Colorado offensive lineman Kaiwi Crabb is taking one for the team this spring.
After starting 12 games at left guard in 2013, Crabb is practicing almost exclusively at left tackle this spring because of a lack of depth at tackle.
Third-year sophomore Jeromy Irwin is considered the most likely player to earn the starting job at left tackle in the fall, but he is out this spring after breaking his foot twice in the past year and undergoing surgery. Another possible contender at left tackle is Marc Mustoe, who is limited this spring after suffering a broken leg in an October game against Charleston Southern.
So it appears the Crabb move outside is just a temporary fix by coaches who already are fans of using spring to experiment.
Crabb looks at it a little differently. If he's going to be out there, why not try to be as good as he can be at the position and give coaches options in the fall.
"I'm confident that I can play tackle," Crabb said. "I played it here my first year, and I did well. But I'm confident I can play any position on the line, center, guard and now tackle and this spring is going to prove that."
Crabb said offensive line coach Gary Bernardi talked to him before spring drills began about moving out to tackle for the 15 spring practices. Bernardi is spending plenty of time working with him on an individual basis.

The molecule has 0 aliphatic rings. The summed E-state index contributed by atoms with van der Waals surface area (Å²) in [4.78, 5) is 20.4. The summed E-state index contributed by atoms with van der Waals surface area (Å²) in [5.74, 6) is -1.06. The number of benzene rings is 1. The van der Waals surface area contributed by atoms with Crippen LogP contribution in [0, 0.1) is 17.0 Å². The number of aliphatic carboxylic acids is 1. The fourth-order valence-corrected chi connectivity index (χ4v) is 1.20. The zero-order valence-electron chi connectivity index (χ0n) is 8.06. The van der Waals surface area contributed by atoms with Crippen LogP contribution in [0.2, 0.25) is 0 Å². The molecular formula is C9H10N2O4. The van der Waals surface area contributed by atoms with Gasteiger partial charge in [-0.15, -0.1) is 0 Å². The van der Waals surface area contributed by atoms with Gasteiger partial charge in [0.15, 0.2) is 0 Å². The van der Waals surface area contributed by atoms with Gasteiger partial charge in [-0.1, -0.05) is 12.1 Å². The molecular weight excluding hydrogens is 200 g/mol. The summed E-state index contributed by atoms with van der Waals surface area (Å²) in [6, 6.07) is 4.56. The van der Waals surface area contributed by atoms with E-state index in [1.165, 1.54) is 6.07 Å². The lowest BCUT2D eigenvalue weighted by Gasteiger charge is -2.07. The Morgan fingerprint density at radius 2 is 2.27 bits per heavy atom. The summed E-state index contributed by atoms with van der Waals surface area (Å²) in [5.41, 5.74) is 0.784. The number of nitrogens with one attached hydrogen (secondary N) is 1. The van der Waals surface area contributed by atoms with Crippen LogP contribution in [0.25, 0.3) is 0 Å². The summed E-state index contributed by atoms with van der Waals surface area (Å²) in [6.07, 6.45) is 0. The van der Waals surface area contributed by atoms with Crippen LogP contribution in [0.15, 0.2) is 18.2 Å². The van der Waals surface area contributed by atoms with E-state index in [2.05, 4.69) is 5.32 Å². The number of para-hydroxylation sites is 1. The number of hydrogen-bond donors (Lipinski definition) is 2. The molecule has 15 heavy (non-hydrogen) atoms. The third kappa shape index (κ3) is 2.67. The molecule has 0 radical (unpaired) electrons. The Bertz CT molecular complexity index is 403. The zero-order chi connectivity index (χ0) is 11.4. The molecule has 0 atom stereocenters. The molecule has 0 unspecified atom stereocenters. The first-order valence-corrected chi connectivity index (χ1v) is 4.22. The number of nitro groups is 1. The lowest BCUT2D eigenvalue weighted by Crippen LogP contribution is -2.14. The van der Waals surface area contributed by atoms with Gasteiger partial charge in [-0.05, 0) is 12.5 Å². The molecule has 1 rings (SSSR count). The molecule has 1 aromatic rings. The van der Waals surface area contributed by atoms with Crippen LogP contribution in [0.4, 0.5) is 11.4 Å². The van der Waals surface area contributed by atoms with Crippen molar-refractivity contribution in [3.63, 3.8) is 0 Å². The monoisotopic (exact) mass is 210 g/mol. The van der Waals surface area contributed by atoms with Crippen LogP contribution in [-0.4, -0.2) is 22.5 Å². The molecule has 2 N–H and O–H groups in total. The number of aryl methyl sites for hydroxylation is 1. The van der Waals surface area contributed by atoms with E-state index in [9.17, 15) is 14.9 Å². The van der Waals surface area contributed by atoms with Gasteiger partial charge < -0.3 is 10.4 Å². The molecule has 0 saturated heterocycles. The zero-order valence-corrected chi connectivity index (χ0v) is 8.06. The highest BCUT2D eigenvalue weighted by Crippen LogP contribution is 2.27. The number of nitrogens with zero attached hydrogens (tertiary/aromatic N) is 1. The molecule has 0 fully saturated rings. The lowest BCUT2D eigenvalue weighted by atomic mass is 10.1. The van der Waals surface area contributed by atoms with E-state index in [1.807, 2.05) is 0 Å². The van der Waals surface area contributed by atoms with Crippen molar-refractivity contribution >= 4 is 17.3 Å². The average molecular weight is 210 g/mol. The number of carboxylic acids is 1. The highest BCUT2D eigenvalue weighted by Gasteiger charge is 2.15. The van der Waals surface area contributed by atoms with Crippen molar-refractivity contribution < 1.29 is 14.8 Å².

Crabb, who wasn't flagged for a single penalty last season, according to CU's offensive line statistics, said he was fine with the move because he already feels confident in his ability to play guard and center. In fact, he's hoping to end up at center in his senior season.
If nothing else comes from Crabb playing tackle this spring, at least the program will go into fall practices with a heck of a utility man in the trenches.
Crabb, at 6-foot-3, isn't exactly the prototypical tackle in the modern NFL. Most tackles are at least 6-5 these days and some such as former Buff Nate Solder, are 6-8 or taller. CU right tackle Stephane Nembot is in that mold at 6-7.
"I feel like the most important thing about tackle is having quick hands," Crabb said. "I feel like I have quick hands. I definitely don't have the arm reach that Nate and Stephane do, but I feel like if I have good body position and quick feet and quick hands, then really it's just a game of keeping myself between the end and the quarterback."
CU coach Mike MacIntyre said he wasn't sure how Crab would fare at tackle, but he hasn't seen any red flags in the first three days of spring drills. The Buffs were in pads for the first time Wednesday and will have a light scrimmage on Friday.
"Right now, what I've seen so far, I think he could do it," MacIntyre said. "Now we've got to see as we keep scrimmaging and keep going and putting other things on him, but to me the first three days he has looked very nimble on his feet out there."